Japan is a country with a great deal of influence on the world economy. Many other nations around the globe work closely with this country through international business. With the increasing global importance of Asia and Pacific Rim, and economic and strategic significance of the US-Japan relationship, it is important that more Americans will improve their levels of cultural awareness to increase their national level of understanding of Japan. When working in the global commercial environment, knowledge of the impact of cultural differences is one of the keys to international business success.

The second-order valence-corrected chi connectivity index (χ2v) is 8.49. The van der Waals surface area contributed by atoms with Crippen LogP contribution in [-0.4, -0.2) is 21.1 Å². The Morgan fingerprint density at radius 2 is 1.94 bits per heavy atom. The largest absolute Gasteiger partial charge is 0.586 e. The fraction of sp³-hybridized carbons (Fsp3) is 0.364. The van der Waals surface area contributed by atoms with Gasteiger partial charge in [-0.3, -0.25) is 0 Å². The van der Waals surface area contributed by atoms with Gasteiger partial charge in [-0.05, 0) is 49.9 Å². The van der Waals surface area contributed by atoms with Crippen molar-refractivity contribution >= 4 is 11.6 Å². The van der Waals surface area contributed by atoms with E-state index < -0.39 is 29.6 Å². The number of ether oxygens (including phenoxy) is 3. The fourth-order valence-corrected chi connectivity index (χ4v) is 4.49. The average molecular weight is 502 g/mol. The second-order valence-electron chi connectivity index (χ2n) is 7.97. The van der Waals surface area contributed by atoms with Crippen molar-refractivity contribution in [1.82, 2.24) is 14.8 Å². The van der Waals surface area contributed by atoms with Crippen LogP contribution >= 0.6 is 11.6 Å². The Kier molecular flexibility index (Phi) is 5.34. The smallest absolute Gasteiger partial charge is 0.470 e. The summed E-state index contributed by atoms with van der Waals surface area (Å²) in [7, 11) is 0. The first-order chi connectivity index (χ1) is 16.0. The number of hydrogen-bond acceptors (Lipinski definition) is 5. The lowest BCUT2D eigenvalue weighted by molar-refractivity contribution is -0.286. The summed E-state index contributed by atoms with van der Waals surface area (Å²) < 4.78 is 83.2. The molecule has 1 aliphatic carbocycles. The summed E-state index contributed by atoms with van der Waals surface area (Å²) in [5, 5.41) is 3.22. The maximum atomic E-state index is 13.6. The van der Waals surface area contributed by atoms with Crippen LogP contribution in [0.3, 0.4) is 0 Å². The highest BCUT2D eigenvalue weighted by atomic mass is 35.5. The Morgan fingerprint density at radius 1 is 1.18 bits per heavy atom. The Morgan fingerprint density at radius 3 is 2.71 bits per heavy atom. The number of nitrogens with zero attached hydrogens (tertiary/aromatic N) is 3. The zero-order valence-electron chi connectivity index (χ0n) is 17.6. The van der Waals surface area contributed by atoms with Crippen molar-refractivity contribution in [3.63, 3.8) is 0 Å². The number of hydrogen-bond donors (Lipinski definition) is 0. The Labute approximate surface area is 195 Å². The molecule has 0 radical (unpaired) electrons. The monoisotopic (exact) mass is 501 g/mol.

Japan is an island country located in East Asia and its capital is Tokyo. The country is sometimes identified as the land of the rising sun. It is in the worlds top ten population with an estimated population of 128 million people living there. The national language there is Japanese and there ethnic group residing there consist of mainly Japanese then there are some Korean, Chinese, and others who reside there. The currency used in Japan is the Yen and it is now stronger then the American dollar. Japan is now the world’s second largest economy by nominal GDP. It is also the only Asian country that has an elected member serving in the United Nations Security Council. The standard of living in Japan is extremely high compared to Americans standard of living; also Japan has the highest life expectancy over any other country in the world and one of the lowest infant mortality rates. Japanese religious beliefs come from the study of Buddhism. The Japanese government is run by the Prime Minister and although there is an Emperor his powers are very limited. The Prime Minister is picked by Japan’s Emperor. Japan is also one of the leading nations in scientific research; the technology in Japan is a lot more advanced then the technology in many countries. Japan’s economy clear-fell apart during the 1990’s due to a crash in the stock markets and real estate markets. The time period from the 1990 to 2000 was considered the lost decade for Japan. By 2005 the Japanese economy showed a strong recovery, making it now one of the largest economies in the world. In March 2011, Japan's strongest-ever earthquake, resulting tsunami, devastated the northeast part of Honshu island, killing thousands and damaging several nuclear power plants. The catastrophe shuffled the country's economy and its energy infrastructure, and severely strained its capacity to deal with the humanitarian disaster. The stock market twisted, dropping as much as 10% in a single day. In order to stabilize financial markets and retard appreciation of the yen, the Bank of Japan injected more than $325 billion in yen into the economy. Some economic forecasters, who previously had anticipated slower growth for Japan in 2011, now believe GDP may decline as much as 1% for the year. The country is famous for its industrial ability and technology and advanced productions in motor vehicles, electronics, machine tools, steel and metal, ships, chemicals, textiles and processed foods. Due to all of the production companies and everything Japan is known for the unemployment rate is low because there are always jobs for people. It is also known that Japanese workers get the highest paid salary per hour then any other country in the world. The largest companies the country has include Toyota, NTT DoCoMo, Canon, Nintendo, Sony, Honda, Takeda Pharmaceutical, Toshiba, Sharp, Nippon Steel, Nippon Oil and Seven & I Holdings Co.. The Tokyo Stock Exchange also originated in Japan and is the world’s largest bank. Japan's exports amounted to US $4,210 per capita in 2009. Japan's main import markets are China (22.2%), the US (10.96 percent), Australia (6.29 percent), Saudi Arabia (5.29 %), United Arab Emirates (4.12 percent), South Korea (3.98 percent) and Indonesia (3.95 percent). Their main exports are transportation equipment, vehicles, electronics, machinery and...
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